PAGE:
Wet and recycled dry sludge are first mixed to produce a 1 - 4 mm sphere that has a solid dry core surrounded by a thin wet film of sludge. The mixed product that is formed has a total solids concentration of about 64 – 66% and a bulk density of about 55 lb/cu. ft.
Next, natural gas or a combination of natural and digester gas is fed to a furnace that generates hot air. The hot air is blown into the drum dryer where the semi-dry mixed sludge product is introduced. The mixture is then pneumatically conveyed and dried through a rotary drum dryer constructed of three interconnected concentric cylinders. In addition to reducing the dryer footprint, this triple-pass drum dryer design provides further efficiencies in the drying process by consistently maintaining the desired temperature for drying without creating any "cool zones" common to single-pass dryers. Water evaporated in the drying process is contained in the now-saturated air while the mixed sludge has essentially been converted to a 90 – 95% dry sludge product.
The saturated air and dry product are pneumatically conveyed to a pre-separator to separate out the gross solids via gravity. Afterwards, the solids move on to a polycyclone that removes dust and fines from the process air stream.
The air continues to a venturi scrubber for additional dust removal, where treated plant effluent is injected to completely cover the air stream. A combined wet scrubber and saturator then cools and condenses the moisture out of the air. This process air stream is further dewatered by a media-packed demister before approximately 85% of the dry air is directed back to the burner and used as process air. The remaining 15% is routed to a centrifugal separator that removes any additional moisture. The clean dry air then passes through the regenerative thermal oxidizer for VOC destruction prior to being discharged through a stack into the atmosphere.
The convective thermal dryer produces up to a 95% dry pelletized product exceeding EPA 40 CFR Part 503 Class A requirements.
A vibrating screen is used to classify solids into fine, medium, and large size pellets. A trash screen is also incorporated to remove very large inorganic products, which are conveyed to a bin for disposal. The large pellets are crushed and conveyed along with the fines to the recycle product silo. The medium size (1 - 4 mm), or final product, pellets are cooled from 158°F to 90°F in a pellet cooler. They are then pneumatically conveyed to a final product storage silo, which can house 3.75 days of dried material.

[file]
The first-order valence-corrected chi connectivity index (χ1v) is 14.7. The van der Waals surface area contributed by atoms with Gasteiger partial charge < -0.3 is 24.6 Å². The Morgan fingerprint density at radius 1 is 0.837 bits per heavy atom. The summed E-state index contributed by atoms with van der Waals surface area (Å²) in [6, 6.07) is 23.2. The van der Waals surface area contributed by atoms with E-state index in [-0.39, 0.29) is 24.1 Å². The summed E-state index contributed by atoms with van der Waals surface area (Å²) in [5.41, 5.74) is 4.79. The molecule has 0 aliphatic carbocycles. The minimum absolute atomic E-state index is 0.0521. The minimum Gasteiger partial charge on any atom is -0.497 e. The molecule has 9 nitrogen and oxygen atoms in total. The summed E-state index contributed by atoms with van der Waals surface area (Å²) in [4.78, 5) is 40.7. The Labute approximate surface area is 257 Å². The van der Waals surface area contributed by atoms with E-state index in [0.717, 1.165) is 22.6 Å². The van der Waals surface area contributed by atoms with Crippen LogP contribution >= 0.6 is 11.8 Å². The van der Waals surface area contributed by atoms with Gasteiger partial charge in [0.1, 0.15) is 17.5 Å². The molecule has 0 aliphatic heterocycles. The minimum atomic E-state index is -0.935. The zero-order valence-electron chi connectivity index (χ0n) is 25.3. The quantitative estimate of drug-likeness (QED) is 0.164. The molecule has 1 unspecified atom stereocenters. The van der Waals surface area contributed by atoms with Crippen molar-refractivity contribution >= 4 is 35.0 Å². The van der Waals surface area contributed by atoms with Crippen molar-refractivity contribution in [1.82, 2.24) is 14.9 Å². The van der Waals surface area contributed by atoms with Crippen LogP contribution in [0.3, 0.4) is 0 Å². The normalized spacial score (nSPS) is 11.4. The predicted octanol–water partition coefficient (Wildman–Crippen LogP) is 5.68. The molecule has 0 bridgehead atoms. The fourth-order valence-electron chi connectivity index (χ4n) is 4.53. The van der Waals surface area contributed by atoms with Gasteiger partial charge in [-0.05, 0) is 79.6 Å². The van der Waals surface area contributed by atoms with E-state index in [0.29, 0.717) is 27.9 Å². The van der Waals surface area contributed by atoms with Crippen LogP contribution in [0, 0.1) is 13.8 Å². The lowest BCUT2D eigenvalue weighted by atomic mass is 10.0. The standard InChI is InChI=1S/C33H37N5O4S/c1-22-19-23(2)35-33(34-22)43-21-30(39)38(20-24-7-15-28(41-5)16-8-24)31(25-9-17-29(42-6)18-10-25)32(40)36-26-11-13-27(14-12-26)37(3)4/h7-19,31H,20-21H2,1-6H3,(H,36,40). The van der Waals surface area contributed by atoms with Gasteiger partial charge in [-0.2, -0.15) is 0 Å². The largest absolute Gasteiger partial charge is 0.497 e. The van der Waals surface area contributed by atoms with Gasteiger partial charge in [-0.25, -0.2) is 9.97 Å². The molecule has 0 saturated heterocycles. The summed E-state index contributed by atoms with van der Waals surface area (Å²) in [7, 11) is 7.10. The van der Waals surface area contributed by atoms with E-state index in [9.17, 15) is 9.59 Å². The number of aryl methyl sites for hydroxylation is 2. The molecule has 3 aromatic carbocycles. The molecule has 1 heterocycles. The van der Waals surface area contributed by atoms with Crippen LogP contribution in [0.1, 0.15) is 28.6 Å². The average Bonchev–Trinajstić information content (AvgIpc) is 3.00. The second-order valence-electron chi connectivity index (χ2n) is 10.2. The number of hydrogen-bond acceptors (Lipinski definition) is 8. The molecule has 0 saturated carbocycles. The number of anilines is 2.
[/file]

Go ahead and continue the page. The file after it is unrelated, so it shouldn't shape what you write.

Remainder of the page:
Operations and Maintenance
After years of continuous operations, the facility is meeting its designed performance. Special attention was paid to the abrasive nature of the material during the design phase to ensure the appropriate metal alloys and equipment were used to extend equipment life. Additionally, Corona's operating staff, coupled with intrinsic computer-controlled automation specifically designed for plant requirements, has helped the drying system run efficiently.
Facility maintenance has been in constant and proactive transition from reactive repairs to predictive maintenance, with production time versus downtime improving dramatically. Exchanging beneficial byproducts and sharing plant personnel have helped the plants reduce costs and operate more efficiently.
About the Author:
Brian Novak is a senior applications engineer for thermal drying technology at Siemens Water Technologies. He is located in Georgetown, MA, and can be contacted via e-mail at firstname.lastname@example.org.